Keywords: ICT adoption, Human capital, Industrial structure, Information spillovers
    JEL: L21 O31 O33
    Date: 2007–07
  13. By: Michael R. King; Eric Santor
    Abstract: This study examines how family ownership affects the performance and capital structure of 613 Canadian firms using a panel dataset from 1998 to 2005. In particular, we distinguish the effect of family ownership from the use of control-enhancing mechanisms. We find that freestanding family-owned firms with a single share class have similar market performance than other firms based on Tobin's q ratios, superior accounting performance based on ROA, and higher financial leverage based on debt-to-total assets. By contrast, family-owned firms that use dual-class shares have valuations that are lower by 17% on average relative to widely-held firms, despite having similar ROA and financial leverage. Finally, concentrated ownership by either a corporation or a financial institution does not significantly affect firm performance.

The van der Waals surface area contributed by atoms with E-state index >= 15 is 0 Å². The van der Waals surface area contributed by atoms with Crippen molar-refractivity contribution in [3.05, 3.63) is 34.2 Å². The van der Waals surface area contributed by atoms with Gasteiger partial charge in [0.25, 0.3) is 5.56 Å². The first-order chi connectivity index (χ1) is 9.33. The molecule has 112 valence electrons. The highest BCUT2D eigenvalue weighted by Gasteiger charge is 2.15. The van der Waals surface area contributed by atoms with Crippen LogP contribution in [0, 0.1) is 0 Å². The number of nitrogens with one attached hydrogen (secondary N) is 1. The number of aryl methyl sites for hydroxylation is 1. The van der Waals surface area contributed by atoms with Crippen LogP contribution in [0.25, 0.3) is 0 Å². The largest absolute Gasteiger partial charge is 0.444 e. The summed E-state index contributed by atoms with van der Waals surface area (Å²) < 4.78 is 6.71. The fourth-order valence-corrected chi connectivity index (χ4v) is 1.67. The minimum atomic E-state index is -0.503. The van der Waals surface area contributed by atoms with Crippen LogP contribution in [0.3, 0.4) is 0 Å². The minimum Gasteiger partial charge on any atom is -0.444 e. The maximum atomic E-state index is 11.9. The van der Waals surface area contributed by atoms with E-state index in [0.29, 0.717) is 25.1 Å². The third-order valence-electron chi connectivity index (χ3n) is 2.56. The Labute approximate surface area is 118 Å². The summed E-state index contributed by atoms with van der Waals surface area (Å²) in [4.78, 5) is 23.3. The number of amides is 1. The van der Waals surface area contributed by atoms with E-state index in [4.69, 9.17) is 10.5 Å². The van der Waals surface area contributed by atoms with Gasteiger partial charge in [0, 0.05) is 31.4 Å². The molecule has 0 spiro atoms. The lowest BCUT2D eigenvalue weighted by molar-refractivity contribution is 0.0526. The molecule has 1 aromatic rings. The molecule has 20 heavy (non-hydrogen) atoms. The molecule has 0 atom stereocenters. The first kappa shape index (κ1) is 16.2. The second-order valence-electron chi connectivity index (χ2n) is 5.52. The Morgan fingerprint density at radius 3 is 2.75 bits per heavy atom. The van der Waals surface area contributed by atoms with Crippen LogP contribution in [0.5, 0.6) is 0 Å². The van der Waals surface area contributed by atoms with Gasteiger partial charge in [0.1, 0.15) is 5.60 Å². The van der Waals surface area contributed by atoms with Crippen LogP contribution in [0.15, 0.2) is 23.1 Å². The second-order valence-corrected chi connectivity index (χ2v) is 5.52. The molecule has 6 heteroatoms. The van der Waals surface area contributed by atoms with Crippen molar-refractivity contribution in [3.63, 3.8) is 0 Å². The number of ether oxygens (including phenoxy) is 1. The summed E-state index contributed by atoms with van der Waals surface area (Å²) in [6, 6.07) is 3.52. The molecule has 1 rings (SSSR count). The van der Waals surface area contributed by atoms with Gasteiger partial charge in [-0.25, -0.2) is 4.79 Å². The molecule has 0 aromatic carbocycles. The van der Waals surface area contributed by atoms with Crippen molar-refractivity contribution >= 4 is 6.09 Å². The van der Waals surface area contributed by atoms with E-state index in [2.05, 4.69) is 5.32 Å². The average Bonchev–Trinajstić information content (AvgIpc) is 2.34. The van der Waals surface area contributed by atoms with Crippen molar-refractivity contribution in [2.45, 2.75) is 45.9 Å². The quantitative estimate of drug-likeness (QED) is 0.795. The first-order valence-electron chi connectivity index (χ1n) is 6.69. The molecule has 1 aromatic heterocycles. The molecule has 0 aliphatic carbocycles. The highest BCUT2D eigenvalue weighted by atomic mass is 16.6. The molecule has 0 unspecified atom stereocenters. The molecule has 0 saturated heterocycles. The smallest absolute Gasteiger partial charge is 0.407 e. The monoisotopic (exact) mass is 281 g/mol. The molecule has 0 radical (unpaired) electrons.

Keywords: Financial markets; International topics
    JEL: G12 G15
    Date: 2007